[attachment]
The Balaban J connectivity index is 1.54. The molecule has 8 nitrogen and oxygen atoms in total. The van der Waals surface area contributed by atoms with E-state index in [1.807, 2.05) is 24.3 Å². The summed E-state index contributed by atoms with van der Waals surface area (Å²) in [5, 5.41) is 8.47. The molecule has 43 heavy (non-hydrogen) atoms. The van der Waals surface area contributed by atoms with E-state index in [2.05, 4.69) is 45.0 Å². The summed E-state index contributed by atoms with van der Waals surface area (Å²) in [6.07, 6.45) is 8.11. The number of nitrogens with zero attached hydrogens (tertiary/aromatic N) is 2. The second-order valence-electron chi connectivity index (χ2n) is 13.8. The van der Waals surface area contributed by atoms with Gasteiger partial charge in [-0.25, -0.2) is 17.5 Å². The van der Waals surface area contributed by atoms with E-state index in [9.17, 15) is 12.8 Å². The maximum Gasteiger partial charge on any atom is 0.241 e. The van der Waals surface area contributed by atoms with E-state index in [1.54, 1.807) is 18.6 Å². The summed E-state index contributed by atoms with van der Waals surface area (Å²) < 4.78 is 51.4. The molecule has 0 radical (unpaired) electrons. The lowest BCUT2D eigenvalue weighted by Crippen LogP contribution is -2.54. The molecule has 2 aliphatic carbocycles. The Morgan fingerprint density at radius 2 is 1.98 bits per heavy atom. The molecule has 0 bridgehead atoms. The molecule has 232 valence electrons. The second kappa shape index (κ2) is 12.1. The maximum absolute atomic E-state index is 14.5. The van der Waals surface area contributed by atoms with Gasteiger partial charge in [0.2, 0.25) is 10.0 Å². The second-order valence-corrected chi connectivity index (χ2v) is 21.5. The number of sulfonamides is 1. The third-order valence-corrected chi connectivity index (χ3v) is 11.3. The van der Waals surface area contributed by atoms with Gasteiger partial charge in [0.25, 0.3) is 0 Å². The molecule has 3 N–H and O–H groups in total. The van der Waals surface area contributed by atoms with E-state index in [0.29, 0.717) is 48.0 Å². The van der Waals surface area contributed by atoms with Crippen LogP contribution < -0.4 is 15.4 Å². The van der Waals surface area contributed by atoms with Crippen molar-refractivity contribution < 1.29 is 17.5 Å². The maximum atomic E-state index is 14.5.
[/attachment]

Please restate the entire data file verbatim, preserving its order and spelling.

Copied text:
The Balaban J connectivity index is 1.54. The molecule has 8 nitrogen and oxygen atoms in total. The van der Waals surface area contributed by atoms with E-state index in [1.807, 2.05) is 24.3 Å². The summed E-state index contributed by atoms with van der Waals surface area (Å²) in [5, 5.41) is 8.47. The molecule has 43 heavy (non-hydrogen) atoms. The van der Waals surface area contributed by atoms with E-state index in [2.05, 4.69) is 45.0 Å². The summed E-state index contributed by atoms with van der Waals surface area (Å²) in [6.07, 6.45) is 8.11. The number of nitrogens with zero attached hydrogens (tertiary/aromatic N) is 2. The second-order valence-electron chi connectivity index (χ2n) is 13.8. The van der Waals surface area contributed by atoms with Gasteiger partial charge in [-0.25, -0.2) is 17.5 Å². The van der Waals surface area contributed by atoms with E-state index in [9.17, 15) is 12.8 Å². The maximum Gasteiger partial charge on any atom is 0.241 e. The van der Waals surface area contributed by atoms with E-state index in [1.54, 1.807) is 18.6 Å². The summed E-state index contributed by atoms with van der Waals surface area (Å²) < 4.78 is 51.4. The molecule has 0 radical (unpaired) electrons. The lowest BCUT2D eigenvalue weighted by Crippen LogP contribution is -2.54. The molecule has 2 aliphatic carbocycles. The Morgan fingerprint density at radius 2 is 1.98 bits per heavy atom. The molecule has 0 bridgehead atoms. The molecule has 232 valence electrons. The second kappa shape index (κ2) is 12.1. The maximum absolute atomic E-state index is 14.5. The van der Waals surface area contributed by atoms with Gasteiger partial charge in [0.2, 0.25) is 10.0 Å². The second-order valence-corrected chi connectivity index (χ2v) is 21.5. The number of sulfonamides is 1. The third-order valence-corrected chi connectivity index (χ3v) is 11.3. The van der Waals surface area contributed by atoms with Gasteiger partial charge in [0.25, 0.3) is 0 Å². The molecule has 3 N–H and O–H groups in total. The van der Waals surface area contributed by atoms with E-state index in [0.29, 0.717) is 48.0 Å². The van der Waals surface area contributed by atoms with Crippen LogP contribution < -0.4 is 15.4 Å². The van der Waals surface area contributed by atoms with Crippen molar-refractivity contribution < 1.29 is 17.5 Å². The maximum atomic E-state index is 14.5.